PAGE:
Everyone has heard the quote by Alexander Pope “To err is human…,” and no one can argue with that. To be human inherently means that you will make errors. Most of the time, errors can be corrected. But, in the medical profession mistakes can have serious ramifications and even be fatal. When someone experiences a mistake made by a medical professional, he/she may consider initiating the legal process to assign accountability and receive compensation. You will need to understand and have some clarity as to the difference between medical malpractice and medical negligence. This article addresses what those differences are and examples of each.
Definition of Medical Professional
A medical professional is a physician, surgeon, nurse, technician, anesthesiologist, pharmacist or other provider of medical care. When looking at an error in the medical field, you can include any medical professional as listed here or others involved in a procedure or treatment. The American Academy of Professional Coders defines healthcare professional as:
“Within the context of coding for services, a qualified healthcare professional is an individual who is qualified by education, training, and licensure/regulation and/or facility privileges who performs a professional service within his or her scope of practice, and independently reports that professional service. Scope of practice will vary by provider type and state regulation.”
Standard of Care
Not every bad outcome in the medical field rises to the level of medical malpractice. There are many situations where medical professionals cannot save a life or prevent a bad outcome. And we cannot expect doctors and other providers, regardless of their experience or skill level, to always be able to amend our maladies. However, we do expect medical professionals to perform at a certain level of proficiency and professionalism (called “standard of care”). When standard of care is not met, resulting in an injury to the patient, that patient may seek damages for medical malpractice.
Doctors have a duty of care that is based on what a prudent person in the same position and with the same knowledge would have done in that same situation. As you might think, proving that the standard of care was not met can be difficult, which is why you should hire an experienced attorney as soon as possible if you believe you or a family member is the victim of lack of care.
The main difference between medical malpractice and medical negligence has to do with intent. Malpractice has an element of intent that negligence does not. When a medical professional fails to provide a patient with the accepted standard of practice and causes harm, injury and/or death, there is intent. Said another way, when the medical provider knew he/she should have done something to treat the patient but failed to do so, and knew that failure might result in harm to the patient, there is intent. It was not intentional to harm the patient but it was intentional because the provider knew that by doing so created a situation where the risk of harm was present. This is medical malpractice.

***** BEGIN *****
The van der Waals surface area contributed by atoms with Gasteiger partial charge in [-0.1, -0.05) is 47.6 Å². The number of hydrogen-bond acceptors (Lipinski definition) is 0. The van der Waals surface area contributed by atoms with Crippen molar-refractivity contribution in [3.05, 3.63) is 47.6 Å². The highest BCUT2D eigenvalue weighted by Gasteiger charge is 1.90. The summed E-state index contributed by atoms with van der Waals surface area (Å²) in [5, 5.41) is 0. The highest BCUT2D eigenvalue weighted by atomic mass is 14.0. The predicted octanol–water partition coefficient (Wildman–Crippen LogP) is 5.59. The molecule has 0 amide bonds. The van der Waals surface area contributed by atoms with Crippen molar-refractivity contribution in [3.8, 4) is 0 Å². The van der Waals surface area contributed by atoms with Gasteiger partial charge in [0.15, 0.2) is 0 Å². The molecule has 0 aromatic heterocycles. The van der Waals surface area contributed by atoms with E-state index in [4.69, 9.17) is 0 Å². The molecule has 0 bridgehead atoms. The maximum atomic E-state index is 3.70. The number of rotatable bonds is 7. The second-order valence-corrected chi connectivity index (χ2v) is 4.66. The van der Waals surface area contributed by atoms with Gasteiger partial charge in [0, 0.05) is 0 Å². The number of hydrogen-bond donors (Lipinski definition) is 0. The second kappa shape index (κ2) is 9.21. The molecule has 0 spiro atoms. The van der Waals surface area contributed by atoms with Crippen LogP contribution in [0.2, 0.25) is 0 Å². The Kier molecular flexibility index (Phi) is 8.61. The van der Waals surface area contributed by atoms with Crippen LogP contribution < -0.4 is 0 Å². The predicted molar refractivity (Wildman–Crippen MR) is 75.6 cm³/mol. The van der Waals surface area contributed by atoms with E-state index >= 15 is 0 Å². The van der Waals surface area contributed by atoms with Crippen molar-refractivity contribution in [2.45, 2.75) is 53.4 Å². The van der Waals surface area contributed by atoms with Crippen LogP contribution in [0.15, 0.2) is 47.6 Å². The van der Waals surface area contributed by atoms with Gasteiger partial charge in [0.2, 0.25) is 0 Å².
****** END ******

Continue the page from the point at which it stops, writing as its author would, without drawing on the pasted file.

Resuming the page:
Some examples of medical malpractice include the wrong procedure being performed and surgery performed on the wrong body part. For example, look at a situation where a doctor decides to forego an expensive diagnostic test because the insurance company won’t pay for the test, and the doctor knows he/she would bear the financial burden for the test. If this is a situation where a prudent medical professional would order the diagnostic test, then there is malpractice.
Medical negligence occurs when a medical professional fails to provide the standard of care that could result in causing harm to a patient. Medical negligence is looked at as a “mistake” that took place. Some examples of medical negligence include unnecessary surgery, failure to understand or recognize symptoms, and surgical errors. Another example of negligence is when an assistant in surgery accidently leaves a sponge inside a surgical wound. There was no intention to harm the patient but the action was below the standard of care.
Only an experienced medical malpractice attorney is qualified to evaluate the case based on the facts to determine whether a medical malpractice lawsuit is required or a medical negligence lawsuit would be better given the set of facts in your case.
Discerning Between the Two
The difference between medical malpractice and medical negligence is less about what actually happened to the victim as it is about the intent of the action or inaction. The harm was done nonetheless, but to prove negligence or malpractice the intent has to be established and proven. Again, as we stated, we are not saying there was malicious intent to cause harm. Instead, the harm was caused and could have been prevented if alternative measures were taken, and the medical professional knew so. There are a limited number of ways to prove negligence or malpractice, but all of them are based on whether the doctor exercised the proper standard of care and intent.
Speak to an Experienced Lawyer Today
At The Doyle Law Offices P.A., we understand the devastation and trauma you experience in a medical negligence or malpractice situation. We care about what happened to you and want to help you seek justice from the medical provider or medical facility that caused you harm. If you think you or a family member has been the victim of medical negligence or malpractice, call us today at (919) 228-4487 or fill out the contact form below to schedule a consultation. Act quickly because there is a short window of time to initiate the process. We are here to help and serve clients across Wake County including Wake Forest, Raleigh, and Cary.